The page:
Saturday, February 19, 2011

Quintessentially British

Wrapping thing up here in Britain, collecting some loose ends that I’ve been meaning to write about…

I resolved to get back into some exercise here in the UK, paralleling my New-Year’s resolutions in the Netherlands.  There’s a key that remembers my progress but not my equipment settings, and complete lack of abdominal equipment (maybe the Brits don’t need it?)  No matter, it’s nice to have a break and some dyspnea.

The only hiccup so far was when I discovered, too late, that the door I thought led to the showers actually led to a public hallway.  The British are usually fanatic about labeling and warning: a bit of help here would have saved much merriment in the upper hallways of Royston Leisure Centre.

On the subject of signs, these anti-terrorism posters have shown up in the local Park ‘n Ride.  I have mixed feelings about them: where the treat is real, I suppose that they could save lives.  At the same time, they seem calculated to promote surveillance and suspicion and undermine community trust and tolerance.

 

More happily, MasterChef has returned to BBC One.  There’s a dramatic new studio that is dark and ominous, but Gregg and John are comfortingly consistent with their flair and shtick (“Then in comes that lovely smokiness of the bacon”).

I’m ready to bake a fondant and a rump of lamb (in that order, and in separate pans).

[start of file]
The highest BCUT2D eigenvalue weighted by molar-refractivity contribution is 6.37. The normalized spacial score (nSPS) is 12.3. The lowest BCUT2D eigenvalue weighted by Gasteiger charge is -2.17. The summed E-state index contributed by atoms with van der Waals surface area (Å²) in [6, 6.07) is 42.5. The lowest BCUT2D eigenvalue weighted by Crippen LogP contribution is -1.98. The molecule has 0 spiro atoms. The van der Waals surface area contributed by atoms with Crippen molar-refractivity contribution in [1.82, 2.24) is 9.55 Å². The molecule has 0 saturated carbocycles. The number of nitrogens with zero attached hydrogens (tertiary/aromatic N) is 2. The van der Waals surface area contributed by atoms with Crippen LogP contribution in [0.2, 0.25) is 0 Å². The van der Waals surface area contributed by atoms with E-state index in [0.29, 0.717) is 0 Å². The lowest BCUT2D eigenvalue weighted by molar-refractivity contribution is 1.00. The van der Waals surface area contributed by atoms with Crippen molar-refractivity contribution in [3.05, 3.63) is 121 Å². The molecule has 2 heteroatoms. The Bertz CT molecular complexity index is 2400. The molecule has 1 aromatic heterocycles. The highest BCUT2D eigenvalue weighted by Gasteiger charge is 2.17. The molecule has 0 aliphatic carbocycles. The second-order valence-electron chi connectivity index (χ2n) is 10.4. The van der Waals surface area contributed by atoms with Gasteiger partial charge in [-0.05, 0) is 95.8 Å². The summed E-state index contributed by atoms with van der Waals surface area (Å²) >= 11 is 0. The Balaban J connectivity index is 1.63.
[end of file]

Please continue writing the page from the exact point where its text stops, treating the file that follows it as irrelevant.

MasterChef

Elsewise, I have a habit of dipping into Starbucks for a coffee and an internet connection when I’m on the road.  It’s a great deal, as long as you keep some money on a Starbucks card and churn it mildly each quarter, you get near-ubiquitous access to high-speed wireless.

What I had not anticipated in the smaller villages was the 10 am and 2pm flood of Mom’s into the coffee houses.  A couple of leaders arrive to start rearranging tables and chairs, smiling helpfully as they ask for mine.  Within 20 minutes the room has filled strollers and children, sodas and snacks.  The mothers huddle, their kids diffuse widely, and the various business meetings and readers disperse.

Fortunately, they move to a regular daily schedule, so the tide is predictable and regular.  It' is also irresistible.  I am hoping for warmer weather so I can connect from the outside soon.

Finally, while spending last weekend in the British Museum, I started to wonder at the overwhelming national reliance on collecting and classifying things. I’ve seen it in the Cambridge museums as well, a goal of bringing back one of everything back to Britain, then laying them all out in neatly ordered rooms, chests of drawers, and progressive specimen tables. It’s all named, species and genus, then evolutionary and taxonomic links are drawn. I can’t think of anywhere else that seems as obsessed with it.

It may have been a passing phase as science found its footing during the 18th and 19th century: the drive to find general laws being driven by the artifacts returned by explorers. Some of these attempts, like ethnographic attempts to categorize humans and societies, feel misguided today.

But the spirit of collecting and classifying is still very much a national trait. From national bird-spotting days to efforts to collect all examples of antique planes, it’s e charming, sometimes bordering on good-natured eccentric, pastime with little parallel in the US (or the Netherlands).

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